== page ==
I work in higher education, and I'm curious to know how you think PSU can reach out to their alums, current students, etc. I believe that there is a lot of crisis communication lessons that could be learned from this, and would like to know your take. (I personally think they should reach out to you! Your piece was amazing)

I can't believe I'm about to say this: I don't care if Penn State goes 0-12 next year.  I want a head coach who will restore the good name of Penn State.  If someone like Urban Meyer is not up for the task of rebuilding our name off the field, I don't want him at Penn State.  The same goes for the man or woman who replaces President Graham Spanier.  Penn State is a good community. It's a good school, and in spite of the spectacle of last Wednesday, its students are among the brightest young folks you'll meet.  I want new leaders who will make sure the rest of the world knows the Penn State I know.

I'm roughly the same age and couldn't agree more with your comments. As I've become more enlightened about national and world events (largely since graduation undergrad in 2000 and then through my own graduate studies in public policy), I've become convinced that the Baby Boomers have failed us. They have delivered relatively little, especially when one considers their "demands" on our systems. As someone who likes to think of themselves as an emerging leader, what do you recommend about how we can assert ourselves more into the leadership conversation?

I worry that the Republican majority is denying President Obama's domestic agenda because they have taken the strategy that the economic situation will be blamed on him, thus denying his agenda will be the only way to ensure he doesn't get a second term.  I wonder if the Democrats denied President Bush a victory in 2006 with his immigration reform proposal.  This is the problem with our politics, and this is what we need to fix, both the current generation of leaders and the incoming one. We need to demand that our leaders in Washington act in our interests, not the interests of their party or their "base."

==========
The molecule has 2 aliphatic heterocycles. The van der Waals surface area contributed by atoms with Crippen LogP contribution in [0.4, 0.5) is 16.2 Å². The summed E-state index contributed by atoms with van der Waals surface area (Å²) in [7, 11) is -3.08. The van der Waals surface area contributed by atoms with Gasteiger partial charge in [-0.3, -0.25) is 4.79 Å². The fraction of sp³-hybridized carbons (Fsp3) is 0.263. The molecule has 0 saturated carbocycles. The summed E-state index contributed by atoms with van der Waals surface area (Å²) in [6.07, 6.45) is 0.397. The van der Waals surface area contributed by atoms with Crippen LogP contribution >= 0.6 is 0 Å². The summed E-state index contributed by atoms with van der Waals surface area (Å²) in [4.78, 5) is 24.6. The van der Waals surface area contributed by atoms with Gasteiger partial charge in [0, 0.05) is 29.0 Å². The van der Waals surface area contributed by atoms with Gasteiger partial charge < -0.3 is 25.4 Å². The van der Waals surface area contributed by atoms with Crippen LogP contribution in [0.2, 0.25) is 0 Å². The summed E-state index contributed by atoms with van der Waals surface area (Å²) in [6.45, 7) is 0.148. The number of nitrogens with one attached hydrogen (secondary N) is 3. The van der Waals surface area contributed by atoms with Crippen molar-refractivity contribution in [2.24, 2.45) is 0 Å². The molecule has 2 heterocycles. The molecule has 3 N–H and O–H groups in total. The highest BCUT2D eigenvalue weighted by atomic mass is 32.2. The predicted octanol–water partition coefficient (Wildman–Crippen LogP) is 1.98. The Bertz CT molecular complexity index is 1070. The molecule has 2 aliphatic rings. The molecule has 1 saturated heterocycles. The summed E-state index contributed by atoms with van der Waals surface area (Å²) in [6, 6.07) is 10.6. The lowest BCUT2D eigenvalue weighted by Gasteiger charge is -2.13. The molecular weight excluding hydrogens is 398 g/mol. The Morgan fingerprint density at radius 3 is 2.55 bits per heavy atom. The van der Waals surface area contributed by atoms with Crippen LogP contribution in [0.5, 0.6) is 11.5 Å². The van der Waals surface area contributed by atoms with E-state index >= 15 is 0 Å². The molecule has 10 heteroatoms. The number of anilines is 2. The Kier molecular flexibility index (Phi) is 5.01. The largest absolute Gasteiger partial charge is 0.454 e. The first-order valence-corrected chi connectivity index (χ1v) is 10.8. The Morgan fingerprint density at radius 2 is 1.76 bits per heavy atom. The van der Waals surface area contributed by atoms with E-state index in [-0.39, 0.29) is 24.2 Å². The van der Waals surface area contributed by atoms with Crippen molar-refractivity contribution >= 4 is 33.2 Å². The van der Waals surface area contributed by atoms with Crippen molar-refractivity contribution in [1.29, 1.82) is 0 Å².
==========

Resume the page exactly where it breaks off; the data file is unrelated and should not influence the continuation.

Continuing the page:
Hi Thomas, Great article!! You summed up the feelings of not only a good portion of your generation, but also of mine. I am 42 and have felt disgusted with the way our country has been misled and with the moral corruption of the Catholic Church and now this horrific situation at Penn State. Something needs to change, and we need more folks like you to raise your voices. Maybe you should run for President!

I finish up grad school in June.  How about I get a job first, then run for the White House?

You have some misinformation in your article. The tax cuts actually increased revenues to the treasury. They were not 'glutinous.' It's the spending in DC that was the problem.

With inflation and population growth, revenues almost always increase from year to year.  I don't disagree with you on the spending.  We need to reform programs like Medicaid and Medicare, but we also need a balanced discussion on taxes, particularly on taxation of the highest earners.

Thank you for joining me. I have to run to class.  Have a great day, and BEAT OHIO STATE!!!!

In This Chat
Thomas Day
Thomas L. Day is a master's candidate at the University of Chicago's Harris School of Public Policy. He recently published an op-ed titled, "Penn State: My Final Loss of Faith," about the school's recent sex scandal and how the story fits into the larger issue of national leadership. Day is an Iraq war veteran, and a Penn State graduate. He has also done an assignment in Afghanistan as a bureau reporter for McClatchy.
Recent Chats
  • Next: